With harvest well underway with many crops, NASS recently issued a crop report on conditions and production estimates.

by | Sep 29, 2023

Summary: The National Agricultural Statistics Service recently released an update on crop conditions and production estimates. It seems to be shaping up to be an average year production wise for many crops.

Today’s Topic with Southern Farm Network’s Mike Davis 

  • Harvest time is what farmers work all year for. It’s when you see whether your hard work is going to pay off. And, hopefully it does.
  • There are a lot of factors that come into play in the season, especially the weather.
  • Within individual counties we can see a full range of crop conditions from excellent to poor crops, often depending on who got rain and who didn’t, and that seems to be the case this year.
  • The National Agricultural Statistics Service recently released its crop progress and condition report and its production estimate report which provide insight into where we are with harvest and with acreage projections.
  • My takeaway from the NASS reports and notes from our regional field agronomists is that it looks to be an average year in terms of yields and crop conditions, but there are also examples at opposite ends of the spectrum, too.
  • Some farmers are seeing above average yields and excellent crop conditions, but many more are falling in the average range.
  • Some have also reported very poor to poor crop conditions because of the lack of rain.
  • I can report that we have had pretty good rainfall in Guilford County this year where I am.
  • Harvest is moving right along as of Sept. 17, with:
    • 57 percent of apples harvested,
    • 65 percent of grain corn harvested,
    • 82 percent of silage corn harvested,
    • 83 percent of flue-cured tobacco harvested and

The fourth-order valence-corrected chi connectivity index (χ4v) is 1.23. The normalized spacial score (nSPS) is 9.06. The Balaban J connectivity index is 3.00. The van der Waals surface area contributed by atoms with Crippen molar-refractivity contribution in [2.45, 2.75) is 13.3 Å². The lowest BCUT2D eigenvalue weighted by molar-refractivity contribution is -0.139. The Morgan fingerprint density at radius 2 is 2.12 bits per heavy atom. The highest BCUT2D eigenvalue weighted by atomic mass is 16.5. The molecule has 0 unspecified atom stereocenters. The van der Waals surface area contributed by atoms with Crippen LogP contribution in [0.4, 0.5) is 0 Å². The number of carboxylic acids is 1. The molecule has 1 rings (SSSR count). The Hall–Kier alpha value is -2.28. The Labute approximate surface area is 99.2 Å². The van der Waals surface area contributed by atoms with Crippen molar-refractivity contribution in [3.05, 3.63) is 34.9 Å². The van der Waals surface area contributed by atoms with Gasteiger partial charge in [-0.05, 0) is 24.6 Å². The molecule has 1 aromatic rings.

• 62 percent of the third cutting of hay has been harvested.
  • Sweet potatoes are beginning to be harvested, with 19 percent already dug.
  • In terms of production estimates at this point, corn looks to be a bright spot both in yield and production forecast.
  • NASS noted that yield estimates for corn are 147 bushels per acre, which would be up 21 bushels per acre from last year’s yields.
  • With 900,000 acres projected to be harvested, the production forecast for corn is estimated at 132.3 million bushels, up 34 percent from 2022. Last year’s harvested corn acreage was 750,000 acres.
  • I have certainly seen some good corn fields as I have traveled around the state, so I hope these numbers hold.
  • The increase in corn acreage this year came from a shift in production out of cotton. We have seen cotton acreage drop by around 90,000 acres this year.
  • The decrease in acres harvested, plus yields expected to be down by 167 pounds per acre, puts the cotton production forecast down by 32 percent from 2022.
  • The peanut crop also benefited from a production shift, with a 7,000-acre increase in acres, putting projected harvested acres at 123,000.
  • While the estimated yield is down 150 pounds per acre from 2022, the production forecast is expected to be up to about 2 percent at 522.8 million pounds.
  • Soybean acreage dropped by 50,000 acres this year, with production expected to drop by 2 percent compared to last year harvest.
  • Yield is expected to be up half a bushel (.5) per acre. Production estimates for soybeans are 64 million bushels.
  • And finally, the yield for flue-cured tobacco is estimated to be 2,100 pounds per acre, down about 50 pounds per acre.
  • The production forecast for tobacco is 237.4 million pounds, which is down 5 percent. Harvested acres are expected to be 3,000 fewer this year at 116,000.
  • And, many people may not know that work is happening now for the 2024 strawberry season. Farmers have been laying the plastic preparing for the planting of strawberries. I look forward to the start of strawberry season!